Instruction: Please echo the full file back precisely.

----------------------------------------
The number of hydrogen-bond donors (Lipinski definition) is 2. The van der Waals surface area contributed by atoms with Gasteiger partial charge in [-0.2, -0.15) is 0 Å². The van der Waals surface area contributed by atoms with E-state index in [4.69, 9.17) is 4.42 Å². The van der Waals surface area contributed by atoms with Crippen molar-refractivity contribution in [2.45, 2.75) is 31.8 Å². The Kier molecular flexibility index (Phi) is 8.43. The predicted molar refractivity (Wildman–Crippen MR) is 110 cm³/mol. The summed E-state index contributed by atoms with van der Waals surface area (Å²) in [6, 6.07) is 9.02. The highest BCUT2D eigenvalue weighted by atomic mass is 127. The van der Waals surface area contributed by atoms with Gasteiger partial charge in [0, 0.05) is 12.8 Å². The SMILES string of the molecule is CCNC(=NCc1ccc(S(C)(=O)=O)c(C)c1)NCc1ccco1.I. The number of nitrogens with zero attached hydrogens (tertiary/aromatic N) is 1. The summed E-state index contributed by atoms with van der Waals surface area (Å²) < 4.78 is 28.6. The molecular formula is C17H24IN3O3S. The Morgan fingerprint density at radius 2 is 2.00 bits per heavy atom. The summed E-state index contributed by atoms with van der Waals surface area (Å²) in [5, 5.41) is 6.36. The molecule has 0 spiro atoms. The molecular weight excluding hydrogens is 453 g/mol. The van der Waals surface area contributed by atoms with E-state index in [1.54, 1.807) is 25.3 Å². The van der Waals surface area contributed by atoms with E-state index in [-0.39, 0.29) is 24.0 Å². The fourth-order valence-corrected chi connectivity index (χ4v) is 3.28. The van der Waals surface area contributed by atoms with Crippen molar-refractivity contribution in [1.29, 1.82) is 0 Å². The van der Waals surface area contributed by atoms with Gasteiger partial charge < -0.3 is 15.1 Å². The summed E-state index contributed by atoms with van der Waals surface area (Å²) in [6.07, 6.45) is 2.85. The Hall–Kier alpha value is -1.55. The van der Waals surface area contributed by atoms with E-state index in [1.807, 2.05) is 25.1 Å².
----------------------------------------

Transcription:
The number of hydrogen-bond donors (Lipinski definition) is 2. The van der Waals surface area contributed by atoms with Gasteiger partial charge in [-0.2, -0.15) is 0 Å². The van der Waals surface area contributed by atoms with E-state index in [4.69, 9.17) is 4.42 Å². The van der Waals surface area contributed by atoms with Crippen molar-refractivity contribution in [2.45, 2.75) is 31.8 Å². The Kier molecular flexibility index (Phi) is 8.43. The predicted molar refractivity (Wildman–Crippen MR) is 110 cm³/mol. The summed E-state index contributed by atoms with van der Waals surface area (Å²) in [6, 6.07) is 9.02. The highest BCUT2D eigenvalue weighted by atomic mass is 127. The van der Waals surface area contributed by atoms with Gasteiger partial charge in [0, 0.05) is 12.8 Å². The SMILES string of the molecule is CCNC(=NCc1ccc(S(C)(=O)=O)c(C)c1)NCc1ccco1.I. The number of nitrogens with zero attached hydrogens (tertiary/aromatic N) is 1. The summed E-state index contributed by atoms with van der Waals surface area (Å²) < 4.78 is 28.6. The molecular formula is C17H24IN3O3S. The Morgan fingerprint density at radius 2 is 2.00 bits per heavy atom. The summed E-state index contributed by atoms with van der Waals surface area (Å²) in [5, 5.41) is 6.36. The molecule has 0 spiro atoms. The molecular weight excluding hydrogens is 453 g/mol. The van der Waals surface area contributed by atoms with E-state index in [1.54, 1.807) is 25.3 Å². The van der Waals surface area contributed by atoms with E-state index in [-0.39, 0.29) is 24.0 Å². The fourth-order valence-corrected chi connectivity index (χ4v) is 3.28. The van der Waals surface area contributed by atoms with Crippen molar-refractivity contribution in [1.29, 1.82) is 0 Å². The van der Waals surface area contributed by atoms with Gasteiger partial charge < -0.3 is 15.1 Å². The summed E-state index contributed by atoms with van der Waals surface area (Å²) in [6.07, 6.45) is 2.85. The Hall–Kier alpha value is -1.55. The van der Waals surface area contributed by atoms with E-state index in [1.807, 2.05) is 25.1 Å².